Have you ever thought how long a pre-authorisation reference is live?
Or how many didn’t realise some private medical insurance companies deem pre-auths do have a life span?
I was asked to invoice for a surgical episode, which took place last week. The patient had the right pre-authorisation reference. The CCSD code was correct too. However, the pre-auth code was dated June 2019. This particular PMI decreed the code was only valid for 45 days.
So what’s the solution?
Call the insurance company and explain why the surgery took place so long after the issue of the pre-auth reference.
Funnily enough, another MHM client asked us to invoice against a pre-auth reference of a similar age to the above example. There was no issue in this example because the insurance company concerned deem pre-auth to be “live” for six months.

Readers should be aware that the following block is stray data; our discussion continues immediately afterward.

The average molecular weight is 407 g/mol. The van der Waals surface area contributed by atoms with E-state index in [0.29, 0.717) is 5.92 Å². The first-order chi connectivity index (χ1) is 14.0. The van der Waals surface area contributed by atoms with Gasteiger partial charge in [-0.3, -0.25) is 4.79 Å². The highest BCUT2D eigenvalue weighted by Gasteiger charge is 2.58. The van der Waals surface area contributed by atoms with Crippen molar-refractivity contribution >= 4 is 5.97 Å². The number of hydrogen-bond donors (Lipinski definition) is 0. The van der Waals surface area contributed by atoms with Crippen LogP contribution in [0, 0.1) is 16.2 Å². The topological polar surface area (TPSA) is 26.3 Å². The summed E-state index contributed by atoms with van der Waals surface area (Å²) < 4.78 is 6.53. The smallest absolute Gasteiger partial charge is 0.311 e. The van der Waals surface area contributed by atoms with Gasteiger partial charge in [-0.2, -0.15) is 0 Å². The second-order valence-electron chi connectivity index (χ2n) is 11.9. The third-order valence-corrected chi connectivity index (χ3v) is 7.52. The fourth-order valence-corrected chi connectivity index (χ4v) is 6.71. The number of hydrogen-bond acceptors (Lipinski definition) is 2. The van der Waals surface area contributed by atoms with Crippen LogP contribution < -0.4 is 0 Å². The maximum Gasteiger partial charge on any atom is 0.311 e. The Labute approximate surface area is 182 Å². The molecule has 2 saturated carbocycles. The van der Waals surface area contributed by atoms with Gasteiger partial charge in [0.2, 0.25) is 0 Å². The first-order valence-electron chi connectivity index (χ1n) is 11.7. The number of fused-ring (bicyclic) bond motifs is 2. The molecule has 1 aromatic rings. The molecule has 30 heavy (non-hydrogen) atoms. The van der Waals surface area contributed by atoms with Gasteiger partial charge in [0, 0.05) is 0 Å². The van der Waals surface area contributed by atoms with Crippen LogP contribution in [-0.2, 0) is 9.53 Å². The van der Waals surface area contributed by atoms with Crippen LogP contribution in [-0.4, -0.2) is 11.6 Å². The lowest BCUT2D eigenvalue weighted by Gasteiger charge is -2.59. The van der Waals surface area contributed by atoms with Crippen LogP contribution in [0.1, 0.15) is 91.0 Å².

Have you considered, however, why there was such a big delay between the issue of the pre-auth and the episode? It might be a perfectly reasonable explanation.
However, if the code was issued 6 months ago and the episode took place a week later, you will be asked questions as to why it’s taken so long to invoice.
Some insurance companies will actually automatically decline if an invoice is submitted for payment six months after the episode.
See what I mean. Both pre-authorisation and invoices have a life of their own. Clinic and surgical episodes should be invoiced within seven days at the maximum.
How many of you are NOT meeting this deadline?